Compiler hacking help: where did the unification go?

I have this funcion
val : 'a -> unit = “%typeof”
and when I use it like this:
( 0)
_ : int = 0
I get the expected result because I have an application and access to the argument
when I use it thusly:
let f = in f 0
I have a non-application of pr but I was relying on unification to get 'a instantiated
in the type of the expression I intercept at
so after the unification process when all is done that will be done.
my understanding of unification (not great) led me to expect that the term (f 0)
would unify f’s type to int -> unit and thus let … would cause
the fresh copy of’s 'a -> unit to be unified accordingly, so 'a becomes int.
but all I see is a Tvar None ! at the translation-to-lambda stage.
can anyone say why my expectation is unreasonable?

OCaml (like other MLs) implements let-polymorphism, thus the function f is fully polymorphic.

In general, it is a bad idea to rely on compiler primitive specialization like this: this kind of trick shatters once any polymorphic function is involved, like you have seen.

This is basically the same issue that required in F# the introduction of “statistically resolved types” that only works with always inlined function.

I see! thanks.
that leaves it to a macro or syntax extension then.
about breaking out type information: I understand this maybe
but printing out a value at any point in a computation rather than waiting for it’s completion a’la toplevel is a special case:
a) it’s a rapid debug aid
b) the infrastructure is already there

regarding a), toggling @@deriving is great if the declaration isn’t buried under a mountain of dependencies. so a builtin way of seeing a problem value is a real boon.

printing aside, isn’t a portable(non-core), accessible type representation desirable? I once wrote a database app that would check the type assumptions of connecting applications about its contents based on an analogue of Types.type_expr.
there must be fundamental doubts about that sort of thing otherwise such would be in the compiler by now, no?

I don’t see how? Both of those have access to even less type information than a compiler primitive.

Except that it cannot work inside polymorphic function nor can it work with abstract types. In brief, it runs contrary to a lot of OCaml’s design decision. An extreme example of the issue might be a function defined as:

let option item ppf x = match x with
  | Some x -> Format.fprintf ppf "Some %a" item x
  | None -> Format.fprintf ppf "None"

let result item ppf x = match x with
  | Ok x -> Format.fprintf ppf "Ok %a" item x
  | Error x -> Format.fprintf ppf "Ok %a" item x

let rec random_walk: 'a 'never. 
(Format.formatter -> 'a -> unit) -> 'a -> 'never =
  fun printer x ->
  Format.printf "%a@," printer x;
  if Random.float 1. > 0.5 then
    random_walk (option printer) (Some x)
    random_walk (result printer) (Ok x)

How do you expect to be able to print x by peeking at its type?

I don’t see how? Both of those have access to even less type information
than a compiler primitive.

it would enforce supplying an argument:
print s x =>> (typeof x) s x

and if the user were to inadvertently put it in a context where x was polymorphic they could either get an error/warning to that effect or just wait and see <poly> and
be reminded of what the (hypothetical) docs warned against.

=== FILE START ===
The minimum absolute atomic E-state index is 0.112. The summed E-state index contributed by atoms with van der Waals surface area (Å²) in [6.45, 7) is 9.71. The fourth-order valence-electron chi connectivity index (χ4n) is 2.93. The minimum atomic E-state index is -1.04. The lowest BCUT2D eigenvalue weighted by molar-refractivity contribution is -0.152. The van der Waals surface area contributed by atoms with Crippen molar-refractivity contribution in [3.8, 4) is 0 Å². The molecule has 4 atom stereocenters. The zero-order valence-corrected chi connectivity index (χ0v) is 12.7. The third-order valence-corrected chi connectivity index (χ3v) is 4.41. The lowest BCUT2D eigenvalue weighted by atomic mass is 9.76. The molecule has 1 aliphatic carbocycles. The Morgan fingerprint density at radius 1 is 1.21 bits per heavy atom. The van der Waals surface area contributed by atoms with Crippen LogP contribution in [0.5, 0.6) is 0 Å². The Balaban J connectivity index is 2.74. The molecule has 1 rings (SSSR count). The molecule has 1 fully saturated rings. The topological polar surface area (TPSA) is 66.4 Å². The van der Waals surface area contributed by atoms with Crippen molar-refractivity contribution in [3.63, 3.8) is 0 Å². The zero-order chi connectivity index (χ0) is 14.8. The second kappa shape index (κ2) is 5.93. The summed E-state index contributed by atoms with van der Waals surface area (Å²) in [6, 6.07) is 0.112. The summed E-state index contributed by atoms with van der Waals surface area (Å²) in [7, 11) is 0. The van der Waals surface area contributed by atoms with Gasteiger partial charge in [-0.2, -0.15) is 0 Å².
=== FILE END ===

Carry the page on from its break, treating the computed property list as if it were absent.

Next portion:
being able to drop something as uncomplicated as ’ print “thingy” x ’ into one’s code has some value.
even “…%s…\n” is too much trouble.

How do you expect to be able to print x by peeking at its type?

currently I have:
let outv = outval_of_value env x ty in
let pty = Printtyp.tree_of_type_scheme ty in
let it = Outcometree.Ophr_eval (outv, pty) in
!Toploop.print_out_phrase ppf it

I only mentioned macro/syntax extension in response to my
inability to conveniently alias the printing function thusly:

let pr =

and forgetting module aliasing/opening!
so intercepting the “%typeof” primitive does the job of capturing the type and
an explicit argument of (typeof x) isn’t needed.

If you want to print or introspect values, you might be interested in my tagl branch.
It keeps enough meta-data to get a meaningful information about values (essentially how they look with OCaml syntax).

# Register my custom repository
opam repository add --set-default let-def
# Create a new switch with the instrumented compiler
opam switch create 4.06.1+tagl
# Install utop, for the purpose of testing
opam install utop
# Install a library exposing the new introspection features
opam install ocaml-introspect

A sample session:

$ utop
# #require "ocaml-introspect";;
# Var_dump.var_dump [`A;`B;`C];;
[`A; `B; `C]
- : unit = ()
1 Like

I get an error adding the repository:

[ERROR] Could not update repository “let-def”: OpamDownload.Download_fail(_, “curl: code 404 while
[ERROR] Initial repository fetch failed

I clicked around your repo and didn’t see any code to examine!?
so this introspection module lives outside the ocamltoplevel.cma sphere?

The URL was wrong.

Introspection affects the whole toolchain. It is not an OCaml module, it is an extension to the compilation scheme.

So what is the right url? I used the one you posted…

Can I examine the code? I’m sorry but I’m new to this stuff and it
isn’t obvious where things are after clicking everything in sight on

OK found the introspection code. there’s hope for me yet.

I fixed the URL in my post:

opam repository add --set-default let-def

I had forgotten the .git at the end.

The main thing is to store meta-data in block values (in the profinfo field,
For that, all allocation sites are augmented with the metadata to store (of type Taglib.t):

These metadata are produced during compilation, for instance .

The rest of the changes are just to propagate these metadata to runtime.